71st UN Assembly… setting new template for global peace, prosperous living
Difficult as it may seem to accept, in view of tha acrimony that has gone on, the fundamental gain of the on-going 71st United Nations General Assembly in New York, United States of America is the resolve to resist all attempts to endanger global peace. There seems to have been a renewed commitment by the world leaders attending the summit towards achieving 2030 Agenda for Sustainable Development.
This is in addition, to focus on efforts, specifically by the African leaders to reinvigorate with pragmatism, the concept of ‘Africa Rising’ as a dominant theme in conversations about the global economy.
Ironically, Nigeria, despite undergoing recession, has offered to lead this new campaign of making the concept of ‘Africa Rising’ a reality.
But the curtain raiser, tailoring the minds of the world leaders attending the summit towards achieving this goal of global peace came from the UN Secretary-General, Ban Ki-moon in his opening address at the start of the meeting last Monday.
Those cacophonic voices of wars, according to the UN scribe, are being propagated by those with “dangerously self-serving interests.”
The choice of: “Refugees and Migrants”: as the theme of the summit, Ki-moon noted, “represents a break through at a breaking point.”
And with so many shrill voices dominating the debate, governments from around the world, he believed, “are responding in measured tones that can yield real results if promises are kept.”
His narrative of current situation is highly disturbing.
“There are 244 million migrants in the world. More than 65 million people are now forcibly displaced. Half of them are children. Refugees running for their lives too often face grave dangers on their journey to safety.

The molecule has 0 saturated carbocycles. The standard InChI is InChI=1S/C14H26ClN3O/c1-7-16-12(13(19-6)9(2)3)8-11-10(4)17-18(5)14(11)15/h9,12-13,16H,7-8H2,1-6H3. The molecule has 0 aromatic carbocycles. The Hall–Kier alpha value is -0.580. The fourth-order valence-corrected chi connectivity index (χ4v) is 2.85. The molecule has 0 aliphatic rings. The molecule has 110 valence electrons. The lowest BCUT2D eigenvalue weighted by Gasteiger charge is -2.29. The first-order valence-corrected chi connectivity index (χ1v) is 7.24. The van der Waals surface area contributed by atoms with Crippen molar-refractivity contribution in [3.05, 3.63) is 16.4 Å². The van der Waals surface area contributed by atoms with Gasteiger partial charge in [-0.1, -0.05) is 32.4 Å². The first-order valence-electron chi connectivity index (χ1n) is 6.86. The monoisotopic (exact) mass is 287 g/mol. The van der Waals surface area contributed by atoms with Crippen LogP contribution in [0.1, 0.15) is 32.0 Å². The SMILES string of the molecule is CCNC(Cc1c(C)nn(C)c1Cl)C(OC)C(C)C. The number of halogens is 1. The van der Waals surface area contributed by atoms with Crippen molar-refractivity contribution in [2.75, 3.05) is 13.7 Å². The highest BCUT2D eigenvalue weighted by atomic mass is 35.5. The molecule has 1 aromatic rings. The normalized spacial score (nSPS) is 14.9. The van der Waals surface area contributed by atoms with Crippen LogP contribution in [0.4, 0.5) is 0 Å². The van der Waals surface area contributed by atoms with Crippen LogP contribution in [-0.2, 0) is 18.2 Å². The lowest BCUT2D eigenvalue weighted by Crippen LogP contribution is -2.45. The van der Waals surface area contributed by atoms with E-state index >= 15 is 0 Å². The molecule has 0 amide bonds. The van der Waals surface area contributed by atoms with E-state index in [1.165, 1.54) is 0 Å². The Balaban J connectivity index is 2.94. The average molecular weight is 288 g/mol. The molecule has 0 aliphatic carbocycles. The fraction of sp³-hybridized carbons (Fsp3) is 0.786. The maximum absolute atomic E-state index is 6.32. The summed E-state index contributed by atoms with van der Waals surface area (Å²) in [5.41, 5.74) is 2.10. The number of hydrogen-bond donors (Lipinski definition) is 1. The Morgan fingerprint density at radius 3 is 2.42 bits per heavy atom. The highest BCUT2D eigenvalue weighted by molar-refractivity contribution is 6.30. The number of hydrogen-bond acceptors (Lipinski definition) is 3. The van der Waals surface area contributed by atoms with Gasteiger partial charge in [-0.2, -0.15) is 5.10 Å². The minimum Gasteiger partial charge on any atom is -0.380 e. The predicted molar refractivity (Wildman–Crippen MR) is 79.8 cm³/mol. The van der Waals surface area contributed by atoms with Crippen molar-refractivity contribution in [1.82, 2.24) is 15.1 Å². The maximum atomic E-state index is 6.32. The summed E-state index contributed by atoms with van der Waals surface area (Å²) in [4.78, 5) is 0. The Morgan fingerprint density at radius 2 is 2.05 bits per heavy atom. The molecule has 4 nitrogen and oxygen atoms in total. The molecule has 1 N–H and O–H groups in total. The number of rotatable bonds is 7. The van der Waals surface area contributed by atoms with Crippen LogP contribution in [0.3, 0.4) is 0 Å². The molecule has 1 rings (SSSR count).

When they arrive, many suffer discrimination and even detention. Facing difficulties in a mobile world, they often travel farther in search of safety and stability. But legal pathways are scarce, and unscrupulous smugglers take advantage, charging exorbitant sums for a risky chance to escape.
“Wars are lasting longer and refugees are finding it harder to return home – with the length of displacement in some cases stretching across generations. Contrary to prevailing impressions, the vast majority of refugees are not in rich countries; 86 per cent are in the developing world. And the poorer countries hosting refugees do not receive nearly enough help.”
As the first-ever gathering of top leaders to discuss refugees and migrants, Ki-moon is optimistic that the outcome of the summit – the New York Declaration – would be seen in the wider context of new and ambitious international efforts to improve conditions where people live so they are not forced to leave.
“Central to this is the 2030 Agenda for Sustainable Development, our global plan for peace and prosperity on a healthy planet. We are also pushing to prevent and resolve conflicts – and to sustain peace once the guns fall salient,” he said.
While acknowledging the enormity of the challenges, he counseled world leaders to also look at the benefits. “With the right approach, refugees and migrants can bring benefits to both their adoptive societies and their home countries.”
On his part, U.S. President, Barack Obama called on leaders to work together while criticizing those who seek a “simple rejection of global integration.”
President Obama insisted global integration would be impossible “if our desire to preserve our identities gives way to an impulse to dehumanize or dominate another group. If our religion leads us to persecute those of another faith, if we jail or beat people who are gay, if our traditions lead us to prevent girls from going to school, if we discriminate on the basis of race or tribe or ethnicity, then the fragile bonds of civilization will fray.”
According to him, “The world is too small, we are too packed together, for us to be able to resort to those old ways of thinking.”
Characteristic of Obama, his presentation on Tuesday in flowing narrative, now dubbed as his final address to the UN General Assembly captured those threats to global peace with suggestions of way out.